Concepts are the building blocks of thoughts. Consequently, they are crucial to such psychological processes as categorization, inference, memory, learning, and decision-making. This much is relatively uncontroversial. But the nature of concepts—the kind of things concepts are—and the constraints that govern a theory of concepts have been the subject of much debate

Again, we find that metaphysics has great bearing on definition, if definitions, as Locke held, are related to thoughts, concepts, or as he referred to them, Ideas. For instance, there is strong empirical evidence to doubt the classical theory of concepts. Again from the SEP:

The classical theory has come under considerable pressure in the last forty years or so, not just in philosophy but in psychology and other fields as well. For psychologists, the main problem has been that the classical theory has difficulty explaining a robust set of empirical findings. At the center of this work is the discovery that certain categories are taken to be more representative or typical and that typicality scores correlate with a wide variety of psychological data

You say:

In spite of this, the above form of argument is so common I think there should be a compact name for it, to refer people to. Is there any Stanford Encyclopedia of Philosophy article that elaborates on the fallacy of treating definitions as if they are assertions.

Therefore the argument is common, not because it is widely recognized as fallacy, but because the notion that definitions are objective descriptions of reality without truth conditions, as in the classical notion of real definition, is itself controversial. Robinson's work Definition adheres to the classical notion going so far as to claim that real definitions are not definitions at all in the sense of lexical definitions. But, post-positivist thinking strongly undermines this claim, such as in the works of Sellars and McDowell who go so far as to argue that the spontaneity of sensory impressions are themselves not objective therefore rejecting them as empirical experience, a notion known by the Myth of the Given.

Given the sophistication of the argument, and the breadth of positions required to understand conceptualism, for instance, it often comes as a surprise to many to find that essentialist notions of definition are actually controversial. A similar pattern of surprise occurs to mathematicians who are frequently raised on a steady diet of Platonic thinking and then come to find that intuitionists in mathematics (SEP) reject core metaphysical presumptions of the objectivity of mathematics.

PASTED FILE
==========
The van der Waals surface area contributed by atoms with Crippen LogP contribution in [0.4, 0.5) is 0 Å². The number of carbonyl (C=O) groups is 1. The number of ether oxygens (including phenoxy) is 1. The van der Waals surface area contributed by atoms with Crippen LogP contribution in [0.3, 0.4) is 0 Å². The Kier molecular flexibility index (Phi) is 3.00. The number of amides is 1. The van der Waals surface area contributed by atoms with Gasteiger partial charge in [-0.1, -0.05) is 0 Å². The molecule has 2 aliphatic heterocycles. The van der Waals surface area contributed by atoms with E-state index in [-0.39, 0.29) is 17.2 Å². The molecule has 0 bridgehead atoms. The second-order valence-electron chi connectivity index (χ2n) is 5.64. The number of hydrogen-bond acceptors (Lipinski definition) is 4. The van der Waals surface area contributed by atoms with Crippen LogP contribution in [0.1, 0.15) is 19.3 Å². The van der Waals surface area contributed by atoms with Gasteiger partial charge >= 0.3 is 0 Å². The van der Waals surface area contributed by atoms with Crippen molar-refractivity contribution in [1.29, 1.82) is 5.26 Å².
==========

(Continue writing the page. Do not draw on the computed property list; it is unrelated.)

Thus, the position you cite is common not because it is fallacious, but because it contests your metaphysical presuppositions to begin with. Given the strength of both positions, to count one or the other is polemical, because both notions of definition have more than adequate metaphysical grounding. Rather, what you are witnessing is the schism inherent in the realist/anti-realist debate in ontology. We anti-realists simply do not agree to the "universal objectivity" of observation and definition you presume, and often reject certain key distinctions like the analytical-synthetic and the fact-value.

  • Can't we just pick something and move on? 'horizontal' is different everywhere on earth, but we still manage to construct buildings that don't fall down.
    – Scott Rowe
    Jan 1 at 14:11
  • The OP question looks to me like it is challenging, rather than asserting, "one true meaning" to words.
    – Dcleve
    Jan 1 at 16:30

J D answered this question from metaphysical perspective; I will attempt to answer this from practical perspective.

You seem to work under a clear-cut, almost mathematical framework: we start from axioms, make a few definitions (not to be confused with assertions), then derive some properties from these axioms and definitions or make hypotheses about the things we have defined and then attempt to test these hypotheses (these are all assertions). While such an approach might work for mathematics and any, how do I put it, 'apriorical' work, discussions about real-life phenomena (and any 'aposteriorical' work) simply do not look that way.

Your example with socialism already frustrates your approach.

For example, I might say, “Socialism is a government in which such-and-such happens,” and someone else might say, “No, socialism is when a society so-and-so.”